My pleasure Jake. Thanks for your feedback – I’m happy you enjoyed it and found the Hadza stories interesting.

Warm regards,

Paul

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James Harris

Glad you put this up Paul as I wasn’t able to come to it

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Paul Kirtley

You’re very welcome James.

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Dave Smith

Hey Paul !
Great Blog & Video, brilliant info.
Cheers & have a great summer.

Dave.

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Paul Kirtley

Hey Dave! Thanks 🙂

Hope you are having a good summer too!.

Cheers,

Paul.

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Liam Gadd

Great talk Paul, I found most interesting the point you made about the difference of enviroment years and years ago when we would have foraged to live…

It gets the brain ticking just trying to imagine how different it would have been.

Do you think (in matter of opinion) we could survive now say we had the knowledge of the land, gave up modern life, would there be enough ”wild food” to go around say the whole U.K? (or have we damaged the enviroment so much over the years it would be impossible?)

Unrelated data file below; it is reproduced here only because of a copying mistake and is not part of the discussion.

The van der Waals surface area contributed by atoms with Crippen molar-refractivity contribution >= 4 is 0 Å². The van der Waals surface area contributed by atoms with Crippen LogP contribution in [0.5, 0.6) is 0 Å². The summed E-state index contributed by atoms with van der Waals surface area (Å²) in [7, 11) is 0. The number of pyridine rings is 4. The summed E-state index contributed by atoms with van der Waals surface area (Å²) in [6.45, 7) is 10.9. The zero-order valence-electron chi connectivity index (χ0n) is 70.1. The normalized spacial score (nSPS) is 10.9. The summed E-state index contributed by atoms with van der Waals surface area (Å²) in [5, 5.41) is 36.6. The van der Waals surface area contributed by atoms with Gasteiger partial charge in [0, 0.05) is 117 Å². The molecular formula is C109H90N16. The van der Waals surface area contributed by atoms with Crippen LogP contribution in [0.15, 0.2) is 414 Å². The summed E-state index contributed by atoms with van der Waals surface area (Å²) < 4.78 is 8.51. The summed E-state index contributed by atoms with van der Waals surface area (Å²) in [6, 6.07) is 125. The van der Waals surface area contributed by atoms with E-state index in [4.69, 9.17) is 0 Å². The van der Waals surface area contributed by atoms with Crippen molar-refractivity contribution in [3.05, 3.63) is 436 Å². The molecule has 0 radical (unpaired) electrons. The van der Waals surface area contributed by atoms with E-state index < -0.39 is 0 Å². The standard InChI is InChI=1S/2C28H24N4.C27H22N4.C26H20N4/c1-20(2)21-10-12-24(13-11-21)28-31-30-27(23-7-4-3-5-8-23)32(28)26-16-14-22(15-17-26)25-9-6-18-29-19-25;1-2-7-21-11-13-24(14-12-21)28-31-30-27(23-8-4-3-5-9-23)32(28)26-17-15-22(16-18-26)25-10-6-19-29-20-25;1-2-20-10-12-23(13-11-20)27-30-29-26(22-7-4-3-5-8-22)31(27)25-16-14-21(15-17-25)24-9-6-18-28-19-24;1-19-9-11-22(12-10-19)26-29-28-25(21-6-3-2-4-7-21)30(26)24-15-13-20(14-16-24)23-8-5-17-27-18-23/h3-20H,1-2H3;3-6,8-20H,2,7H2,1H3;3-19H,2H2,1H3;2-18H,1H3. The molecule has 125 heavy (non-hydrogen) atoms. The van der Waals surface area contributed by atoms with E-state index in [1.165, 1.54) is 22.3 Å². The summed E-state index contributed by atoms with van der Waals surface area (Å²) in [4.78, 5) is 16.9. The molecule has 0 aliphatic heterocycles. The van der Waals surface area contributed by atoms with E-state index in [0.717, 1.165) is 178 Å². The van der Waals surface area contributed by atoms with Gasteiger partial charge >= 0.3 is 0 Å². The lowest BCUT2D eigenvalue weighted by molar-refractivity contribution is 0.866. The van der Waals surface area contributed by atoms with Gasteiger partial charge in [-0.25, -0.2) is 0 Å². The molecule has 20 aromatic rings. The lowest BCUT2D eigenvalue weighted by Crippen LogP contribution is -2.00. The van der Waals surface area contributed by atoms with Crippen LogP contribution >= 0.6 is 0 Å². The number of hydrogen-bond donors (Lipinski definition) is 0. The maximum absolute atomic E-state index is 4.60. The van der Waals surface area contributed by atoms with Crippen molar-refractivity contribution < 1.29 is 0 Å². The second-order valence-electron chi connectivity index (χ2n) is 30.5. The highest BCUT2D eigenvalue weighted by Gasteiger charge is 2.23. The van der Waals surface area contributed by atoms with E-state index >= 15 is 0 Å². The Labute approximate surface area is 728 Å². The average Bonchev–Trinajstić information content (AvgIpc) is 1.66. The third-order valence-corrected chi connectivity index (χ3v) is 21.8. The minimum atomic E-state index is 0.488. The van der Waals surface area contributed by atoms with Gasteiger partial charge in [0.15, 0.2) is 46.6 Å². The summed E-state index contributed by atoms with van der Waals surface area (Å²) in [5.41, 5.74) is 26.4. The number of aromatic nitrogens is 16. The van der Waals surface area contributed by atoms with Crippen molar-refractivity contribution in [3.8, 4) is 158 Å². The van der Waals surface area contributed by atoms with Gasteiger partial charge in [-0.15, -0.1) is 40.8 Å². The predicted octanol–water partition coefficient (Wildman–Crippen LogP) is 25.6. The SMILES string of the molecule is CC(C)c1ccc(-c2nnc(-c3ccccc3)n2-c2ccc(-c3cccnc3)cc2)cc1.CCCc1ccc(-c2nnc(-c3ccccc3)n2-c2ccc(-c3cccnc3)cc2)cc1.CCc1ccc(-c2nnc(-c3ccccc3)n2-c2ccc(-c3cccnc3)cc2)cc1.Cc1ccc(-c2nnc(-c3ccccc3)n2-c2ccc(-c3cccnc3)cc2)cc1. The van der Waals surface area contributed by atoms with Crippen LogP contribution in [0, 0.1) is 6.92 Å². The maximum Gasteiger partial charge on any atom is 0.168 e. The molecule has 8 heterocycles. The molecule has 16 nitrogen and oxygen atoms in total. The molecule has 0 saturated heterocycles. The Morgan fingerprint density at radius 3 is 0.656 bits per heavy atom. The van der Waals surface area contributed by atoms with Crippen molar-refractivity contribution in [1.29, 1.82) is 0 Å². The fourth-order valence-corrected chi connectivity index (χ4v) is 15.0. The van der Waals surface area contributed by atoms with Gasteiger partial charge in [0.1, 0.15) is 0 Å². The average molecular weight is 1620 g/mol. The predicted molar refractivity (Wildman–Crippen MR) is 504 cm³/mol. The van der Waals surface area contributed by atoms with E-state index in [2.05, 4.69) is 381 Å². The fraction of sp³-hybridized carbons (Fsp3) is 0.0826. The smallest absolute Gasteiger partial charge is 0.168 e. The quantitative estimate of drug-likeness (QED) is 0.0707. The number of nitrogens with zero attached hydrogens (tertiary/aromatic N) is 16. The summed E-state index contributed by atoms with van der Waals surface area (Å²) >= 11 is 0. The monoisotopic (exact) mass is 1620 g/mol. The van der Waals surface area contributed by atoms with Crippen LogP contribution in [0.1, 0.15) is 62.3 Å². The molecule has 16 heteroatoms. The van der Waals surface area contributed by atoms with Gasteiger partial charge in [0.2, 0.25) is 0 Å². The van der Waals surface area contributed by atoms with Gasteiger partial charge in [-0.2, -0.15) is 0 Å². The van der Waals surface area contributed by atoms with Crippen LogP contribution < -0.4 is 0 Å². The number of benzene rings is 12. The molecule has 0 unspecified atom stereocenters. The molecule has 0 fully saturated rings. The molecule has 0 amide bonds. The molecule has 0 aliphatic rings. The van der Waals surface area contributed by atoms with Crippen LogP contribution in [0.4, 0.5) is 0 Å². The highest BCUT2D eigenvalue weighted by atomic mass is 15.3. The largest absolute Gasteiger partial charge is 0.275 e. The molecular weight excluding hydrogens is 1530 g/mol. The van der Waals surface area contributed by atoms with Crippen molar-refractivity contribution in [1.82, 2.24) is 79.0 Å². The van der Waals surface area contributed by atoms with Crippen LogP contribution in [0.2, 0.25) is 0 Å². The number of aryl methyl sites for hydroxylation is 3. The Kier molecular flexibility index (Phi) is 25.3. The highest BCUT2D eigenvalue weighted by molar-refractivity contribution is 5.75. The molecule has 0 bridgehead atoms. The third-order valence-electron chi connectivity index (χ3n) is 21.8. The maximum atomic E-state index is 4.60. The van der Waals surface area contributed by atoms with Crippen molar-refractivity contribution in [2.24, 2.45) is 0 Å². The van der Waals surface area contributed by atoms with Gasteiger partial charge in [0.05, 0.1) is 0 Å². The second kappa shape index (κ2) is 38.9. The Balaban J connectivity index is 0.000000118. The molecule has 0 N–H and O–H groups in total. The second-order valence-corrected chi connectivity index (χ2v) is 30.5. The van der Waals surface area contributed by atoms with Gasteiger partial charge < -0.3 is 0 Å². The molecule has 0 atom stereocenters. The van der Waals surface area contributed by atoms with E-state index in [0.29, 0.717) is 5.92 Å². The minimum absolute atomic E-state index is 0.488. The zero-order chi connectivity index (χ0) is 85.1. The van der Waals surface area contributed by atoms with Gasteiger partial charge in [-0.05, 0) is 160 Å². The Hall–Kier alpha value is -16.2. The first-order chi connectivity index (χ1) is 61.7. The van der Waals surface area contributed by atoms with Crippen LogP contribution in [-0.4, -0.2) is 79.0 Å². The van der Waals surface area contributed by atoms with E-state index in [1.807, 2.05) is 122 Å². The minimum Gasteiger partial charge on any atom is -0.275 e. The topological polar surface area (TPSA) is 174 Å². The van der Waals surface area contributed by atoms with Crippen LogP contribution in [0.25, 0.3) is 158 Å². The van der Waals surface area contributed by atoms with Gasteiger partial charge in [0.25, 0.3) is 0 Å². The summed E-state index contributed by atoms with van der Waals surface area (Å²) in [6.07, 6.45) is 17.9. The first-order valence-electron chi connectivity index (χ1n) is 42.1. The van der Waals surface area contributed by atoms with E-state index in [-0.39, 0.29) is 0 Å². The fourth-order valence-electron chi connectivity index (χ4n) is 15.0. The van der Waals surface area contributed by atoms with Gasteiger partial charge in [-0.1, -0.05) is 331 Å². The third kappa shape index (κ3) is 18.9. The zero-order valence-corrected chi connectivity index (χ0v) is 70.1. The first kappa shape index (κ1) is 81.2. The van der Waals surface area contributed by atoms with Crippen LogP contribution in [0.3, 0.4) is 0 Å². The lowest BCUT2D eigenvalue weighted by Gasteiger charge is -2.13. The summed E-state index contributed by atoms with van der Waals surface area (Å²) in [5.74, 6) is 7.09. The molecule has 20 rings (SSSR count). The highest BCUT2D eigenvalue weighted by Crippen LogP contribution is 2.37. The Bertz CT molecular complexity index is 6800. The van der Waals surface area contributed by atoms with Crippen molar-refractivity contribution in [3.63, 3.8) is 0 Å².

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Paul Kirtley

Hi Liam,

Good to hear from you. I’m glad you enjoyed the talk and found it thought-provoking.

In answer to your question –

Could an individual or a small group live from the land? Probably.

Could we in the UK, as a society of 50-odd million people, live from the land (without farming)? No.

Warm regards,

Paul

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Jeff

Thanks for that. Interesting and well presented.

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Paul Kirtley

Thanks Jeff. Glad you liked it.

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Paul Shakesby

Hi Paul
Excellent presentation, backed up by some great slides.
I agree with the statement above in terms of our old environment.
I have just read an excellent book on rewilding, which is an excellent treatise by George Monbiot on the
Perils and achievements of farming over the past few centuries,
And a great argument to reintroduce more species like Beaver and